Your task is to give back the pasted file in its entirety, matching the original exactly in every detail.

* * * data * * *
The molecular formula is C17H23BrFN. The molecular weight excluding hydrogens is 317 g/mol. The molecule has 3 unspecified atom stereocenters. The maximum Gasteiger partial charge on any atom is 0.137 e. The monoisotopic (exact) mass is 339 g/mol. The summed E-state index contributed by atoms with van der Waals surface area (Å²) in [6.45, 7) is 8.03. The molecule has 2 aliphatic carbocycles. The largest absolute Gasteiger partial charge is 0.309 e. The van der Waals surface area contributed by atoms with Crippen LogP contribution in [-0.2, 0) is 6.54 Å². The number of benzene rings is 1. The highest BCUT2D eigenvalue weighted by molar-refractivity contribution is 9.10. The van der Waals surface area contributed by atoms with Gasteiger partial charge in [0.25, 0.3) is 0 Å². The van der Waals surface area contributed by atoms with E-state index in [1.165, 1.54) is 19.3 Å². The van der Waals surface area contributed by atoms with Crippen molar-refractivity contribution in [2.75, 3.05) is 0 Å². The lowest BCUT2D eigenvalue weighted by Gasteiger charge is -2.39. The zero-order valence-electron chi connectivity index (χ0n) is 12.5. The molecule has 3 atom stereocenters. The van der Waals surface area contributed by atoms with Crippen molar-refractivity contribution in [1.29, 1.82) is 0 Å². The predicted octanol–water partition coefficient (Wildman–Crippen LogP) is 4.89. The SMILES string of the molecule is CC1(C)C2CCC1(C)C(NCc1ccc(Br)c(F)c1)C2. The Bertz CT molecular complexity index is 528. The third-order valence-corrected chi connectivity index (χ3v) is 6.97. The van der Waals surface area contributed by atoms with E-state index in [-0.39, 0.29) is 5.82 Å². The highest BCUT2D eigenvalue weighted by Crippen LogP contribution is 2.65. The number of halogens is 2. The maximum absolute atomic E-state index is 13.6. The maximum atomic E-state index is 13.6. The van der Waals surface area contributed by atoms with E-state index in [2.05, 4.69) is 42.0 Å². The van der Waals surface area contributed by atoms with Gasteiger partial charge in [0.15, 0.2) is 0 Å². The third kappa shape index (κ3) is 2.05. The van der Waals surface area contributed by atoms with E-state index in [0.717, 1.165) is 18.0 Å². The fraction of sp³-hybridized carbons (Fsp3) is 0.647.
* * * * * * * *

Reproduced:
The molecular formula is C17H23BrFN. The molecular weight excluding hydrogens is 317 g/mol. The molecule has 3 unspecified atom stereocenters. The maximum Gasteiger partial charge on any atom is 0.137 e. The monoisotopic (exact) mass is 339 g/mol. The summed E-state index contributed by atoms with van der Waals surface area (Å²) in [6.45, 7) is 8.03. The molecule has 2 aliphatic carbocycles. The largest absolute Gasteiger partial charge is 0.309 e. The van der Waals surface area contributed by atoms with Crippen LogP contribution in [-0.2, 0) is 6.54 Å². The number of benzene rings is 1. The highest BCUT2D eigenvalue weighted by molar-refractivity contribution is 9.10. The van der Waals surface area contributed by atoms with Gasteiger partial charge in [0.25, 0.3) is 0 Å². The van der Waals surface area contributed by atoms with E-state index in [1.165, 1.54) is 19.3 Å². The van der Waals surface area contributed by atoms with Crippen molar-refractivity contribution in [2.75, 3.05) is 0 Å². The lowest BCUT2D eigenvalue weighted by Gasteiger charge is -2.39. The zero-order valence-electron chi connectivity index (χ0n) is 12.5. The molecule has 3 atom stereocenters. The van der Waals surface area contributed by atoms with Crippen molar-refractivity contribution in [1.29, 1.82) is 0 Å². The predicted octanol–water partition coefficient (Wildman–Crippen LogP) is 4.89. The SMILES string of the molecule is CC1(C)C2CCC1(C)C(NCc1ccc(Br)c(F)c1)C2. The Bertz CT molecular complexity index is 528. The third-order valence-corrected chi connectivity index (χ3v) is 6.97. The van der Waals surface area contributed by atoms with E-state index in [-0.39, 0.29) is 5.82 Å². The highest BCUT2D eigenvalue weighted by Crippen LogP contribution is 2.65. The number of halogens is 2. The maximum absolute atomic E-state index is 13.6. The maximum atomic E-state index is 13.6. The van der Waals surface area contributed by atoms with E-state index in [2.05, 4.69) is 42.0 Å². The van der Waals surface area contributed by atoms with Gasteiger partial charge in [0.15, 0.2) is 0 Å². The third kappa shape index (κ3) is 2.05. The van der Waals surface area contributed by atoms with E-state index in [0.717, 1.165) is 18.0 Å². The fraction of sp³-hybridized carbons (Fsp3) is 0.647.